The 2010s were a watershed moment for diversity in fashion. Marked by a series of breakthroughs that challenged the status quo and opened doors for minority groups to be represented within all facets of the business, this decade will be remembered as a time of rapid change when fashion was forced to examine its practices. Good design has always served to mirror societal concerns, but never before has the industry been asked to rigorously question itself about these issues. Realities once considered distractions from the stylish fantasy sold by luxury brands became the critical subjects of conversation for consumers and a new generation of leaders who demanded that the truths of race, gender, body size, disability, and inequality be acknowledged. No segment of the business was left untouched; tap the link in our bio for a reflection on the decade as part of our #voguerunway2010s series. Photographed by @mikaeljansson , Vogue, September 2018
In need of new summer tunes? @devhynes 's latest mixtape clocks in at just under 30 minutes, but it retains the same laid-back charm of Hynes’s more proper releases (and it does boast features from the likes of @iamkelseylu , @toroymoi , @arca1000000 , and @tinashenow , to name just a few). Tap the link in our bio to go behind-the-scenes of the album. Photographed by @lilygavin
Kabukicho: Tokyo’s red-light district, soaked in neon and populated by pay-by-the-hour love hotels, Yakuza-owned hostess bars, and countless vending machines depositing cans of Boss coffee to weary salarymen. Who would imagine that one of the city’s most influential boutiques might exist anywhere nearby? And yet, there it is: @the_foureyed , squirreled down an unassuming alleyway filled with those aforementioned hotels. “I wanted it to be a bit hidden when I opened it,” says Keisuke Fujita (@fjt_ksk ), the happy-go-lucky shopkeeper and street style photographer who opened the store in late 2016. “I want people to feel special when they come to The Four-Eyed, like they’ve discovered something. It’s like treasure hunting.” Tap the link in our bio to learn more.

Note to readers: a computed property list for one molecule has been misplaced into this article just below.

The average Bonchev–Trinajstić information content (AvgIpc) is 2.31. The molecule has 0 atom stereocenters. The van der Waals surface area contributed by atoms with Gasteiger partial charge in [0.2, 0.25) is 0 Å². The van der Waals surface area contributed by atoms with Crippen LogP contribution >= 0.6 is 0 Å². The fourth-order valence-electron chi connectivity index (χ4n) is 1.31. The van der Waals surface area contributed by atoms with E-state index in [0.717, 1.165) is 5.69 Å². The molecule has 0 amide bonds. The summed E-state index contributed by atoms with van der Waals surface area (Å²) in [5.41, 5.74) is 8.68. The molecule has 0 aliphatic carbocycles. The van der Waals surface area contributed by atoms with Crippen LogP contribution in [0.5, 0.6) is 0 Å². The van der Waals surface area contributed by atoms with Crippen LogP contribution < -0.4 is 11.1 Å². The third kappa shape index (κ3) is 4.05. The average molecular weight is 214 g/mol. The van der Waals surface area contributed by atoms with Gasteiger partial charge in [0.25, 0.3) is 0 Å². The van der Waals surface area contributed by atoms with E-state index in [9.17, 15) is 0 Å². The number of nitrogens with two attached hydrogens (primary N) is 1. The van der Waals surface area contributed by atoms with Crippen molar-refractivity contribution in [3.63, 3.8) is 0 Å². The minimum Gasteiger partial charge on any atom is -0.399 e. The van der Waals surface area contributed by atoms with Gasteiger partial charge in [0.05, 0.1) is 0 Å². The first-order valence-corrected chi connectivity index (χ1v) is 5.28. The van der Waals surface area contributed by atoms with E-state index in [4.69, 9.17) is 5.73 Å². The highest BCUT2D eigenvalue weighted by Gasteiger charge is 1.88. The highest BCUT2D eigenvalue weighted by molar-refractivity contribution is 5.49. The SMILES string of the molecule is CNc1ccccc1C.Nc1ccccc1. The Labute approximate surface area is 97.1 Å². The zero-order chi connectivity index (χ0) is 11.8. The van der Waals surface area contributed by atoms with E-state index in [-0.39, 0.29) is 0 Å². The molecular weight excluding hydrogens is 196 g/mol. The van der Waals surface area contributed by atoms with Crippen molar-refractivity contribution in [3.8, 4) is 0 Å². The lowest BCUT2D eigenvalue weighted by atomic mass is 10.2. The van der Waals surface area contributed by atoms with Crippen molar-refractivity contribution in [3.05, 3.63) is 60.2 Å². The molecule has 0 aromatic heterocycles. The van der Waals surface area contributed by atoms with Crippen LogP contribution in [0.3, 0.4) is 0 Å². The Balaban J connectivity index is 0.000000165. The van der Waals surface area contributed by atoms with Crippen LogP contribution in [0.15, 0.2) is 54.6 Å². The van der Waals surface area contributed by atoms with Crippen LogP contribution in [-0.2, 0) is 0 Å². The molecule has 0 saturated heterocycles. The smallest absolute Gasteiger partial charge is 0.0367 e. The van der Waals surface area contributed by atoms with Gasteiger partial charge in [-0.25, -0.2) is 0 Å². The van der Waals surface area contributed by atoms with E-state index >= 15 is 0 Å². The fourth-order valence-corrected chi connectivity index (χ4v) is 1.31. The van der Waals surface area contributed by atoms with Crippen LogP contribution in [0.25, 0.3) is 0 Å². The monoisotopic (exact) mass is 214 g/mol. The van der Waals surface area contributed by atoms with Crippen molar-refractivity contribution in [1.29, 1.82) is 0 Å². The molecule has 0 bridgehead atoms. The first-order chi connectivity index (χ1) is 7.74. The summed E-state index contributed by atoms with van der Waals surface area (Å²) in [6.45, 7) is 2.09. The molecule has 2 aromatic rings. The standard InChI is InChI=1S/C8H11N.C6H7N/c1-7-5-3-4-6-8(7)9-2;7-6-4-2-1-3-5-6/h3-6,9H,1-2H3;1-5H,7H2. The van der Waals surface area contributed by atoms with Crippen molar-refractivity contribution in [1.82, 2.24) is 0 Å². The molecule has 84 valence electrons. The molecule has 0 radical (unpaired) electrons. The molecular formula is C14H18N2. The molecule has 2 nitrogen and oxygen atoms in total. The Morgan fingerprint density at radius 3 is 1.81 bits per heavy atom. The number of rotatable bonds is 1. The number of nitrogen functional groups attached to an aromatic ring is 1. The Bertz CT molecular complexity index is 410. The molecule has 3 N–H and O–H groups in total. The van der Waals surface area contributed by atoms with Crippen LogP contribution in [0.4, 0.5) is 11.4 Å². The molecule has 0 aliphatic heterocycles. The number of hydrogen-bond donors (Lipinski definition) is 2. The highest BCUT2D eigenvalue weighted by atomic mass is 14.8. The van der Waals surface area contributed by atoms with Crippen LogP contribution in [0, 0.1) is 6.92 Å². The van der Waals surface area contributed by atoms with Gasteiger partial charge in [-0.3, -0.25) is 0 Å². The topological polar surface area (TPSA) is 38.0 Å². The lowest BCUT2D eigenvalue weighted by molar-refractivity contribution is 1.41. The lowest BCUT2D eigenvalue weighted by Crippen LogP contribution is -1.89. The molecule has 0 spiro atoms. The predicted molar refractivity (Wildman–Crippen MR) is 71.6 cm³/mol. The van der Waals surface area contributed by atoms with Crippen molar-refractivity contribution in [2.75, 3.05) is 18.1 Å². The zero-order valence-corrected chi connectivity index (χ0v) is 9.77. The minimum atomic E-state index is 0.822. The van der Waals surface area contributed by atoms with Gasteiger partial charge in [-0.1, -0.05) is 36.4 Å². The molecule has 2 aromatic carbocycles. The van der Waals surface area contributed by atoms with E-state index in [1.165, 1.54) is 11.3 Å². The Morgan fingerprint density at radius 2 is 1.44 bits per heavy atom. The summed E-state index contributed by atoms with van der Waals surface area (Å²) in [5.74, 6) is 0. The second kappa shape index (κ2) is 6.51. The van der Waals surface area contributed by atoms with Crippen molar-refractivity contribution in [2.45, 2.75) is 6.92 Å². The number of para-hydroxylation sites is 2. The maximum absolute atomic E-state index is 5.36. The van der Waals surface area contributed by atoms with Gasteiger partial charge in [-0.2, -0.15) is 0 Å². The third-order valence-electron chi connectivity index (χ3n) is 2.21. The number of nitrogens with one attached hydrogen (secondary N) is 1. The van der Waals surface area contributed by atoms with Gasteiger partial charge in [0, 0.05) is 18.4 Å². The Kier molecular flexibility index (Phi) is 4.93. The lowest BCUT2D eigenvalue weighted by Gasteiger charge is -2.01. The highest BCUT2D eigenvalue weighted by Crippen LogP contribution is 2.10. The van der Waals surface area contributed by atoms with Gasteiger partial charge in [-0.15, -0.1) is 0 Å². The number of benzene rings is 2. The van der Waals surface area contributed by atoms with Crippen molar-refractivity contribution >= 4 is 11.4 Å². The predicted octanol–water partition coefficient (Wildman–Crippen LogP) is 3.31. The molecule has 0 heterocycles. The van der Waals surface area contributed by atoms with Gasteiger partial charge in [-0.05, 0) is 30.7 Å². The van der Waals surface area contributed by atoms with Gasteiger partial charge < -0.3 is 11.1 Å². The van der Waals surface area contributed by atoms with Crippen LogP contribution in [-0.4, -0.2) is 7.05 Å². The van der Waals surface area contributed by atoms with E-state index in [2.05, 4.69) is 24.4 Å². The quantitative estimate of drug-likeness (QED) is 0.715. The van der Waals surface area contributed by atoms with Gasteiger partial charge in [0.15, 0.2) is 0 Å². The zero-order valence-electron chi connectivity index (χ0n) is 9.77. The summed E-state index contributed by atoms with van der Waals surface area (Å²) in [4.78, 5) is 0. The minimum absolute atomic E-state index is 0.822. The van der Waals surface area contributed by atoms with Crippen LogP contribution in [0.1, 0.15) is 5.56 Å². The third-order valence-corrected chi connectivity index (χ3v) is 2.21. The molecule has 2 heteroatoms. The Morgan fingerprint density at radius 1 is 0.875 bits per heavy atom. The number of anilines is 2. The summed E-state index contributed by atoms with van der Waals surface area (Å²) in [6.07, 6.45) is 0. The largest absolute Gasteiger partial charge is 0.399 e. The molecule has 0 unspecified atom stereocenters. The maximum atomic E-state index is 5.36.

In the 2010s, the model—heretofore a major but mostly silent protagonist of the mode—ditched the egregious “walking clothes hanger” analogy, found her voice, advocated for her rights, and accrued her own powers independent of agent, casting director, or designer. Tap the link in our bio for the 25 models who defined the 2010s. #voguerunway2010s
Photographed by @mrstreetpeeper
Photographed by @mrstreetpeeper
"Fashion is defined by change, not stasis," writes Vogue.com's Archive Editor Laird Borrelli-Persson (@the_lbp ). "The past can inform the present, but a moto jacket, however fierce, does not a punk make. Past fashions dressed up as new are but costumes because they exist in a vacuum. The power of fashion—even its duty—is to mirror the world. It acquires meaning as it anticipates and reacts to current events and modes of living—and wearing." Tap the link our bio to read why Borrelli-Persson is arguing that nostalgia is no good for fashion. Photographed by #IrvingPenn, Vogue, December 2005
On a trip to Oaxaca in southwestern Mexico, photographer @philipnix documented the vibrant colors and intricate, hand-crafted accessories that characterize Oaxaca’s regional style: the huipil-inspired dresses of the clay artisans, lavishly embellished with floral embroidery and lace trims; the traditional wedding garb of the young girls decked out in ornate, glimmering jewelry and silk ribbons tied through their long plaits; or even the master mezcal distiller surveying the latest batch of his smoky agave spirit, sporting a Mexican cowboy-style straw hat in white. Tap the link in our bio to see all of his photos. Photographed by @philipnix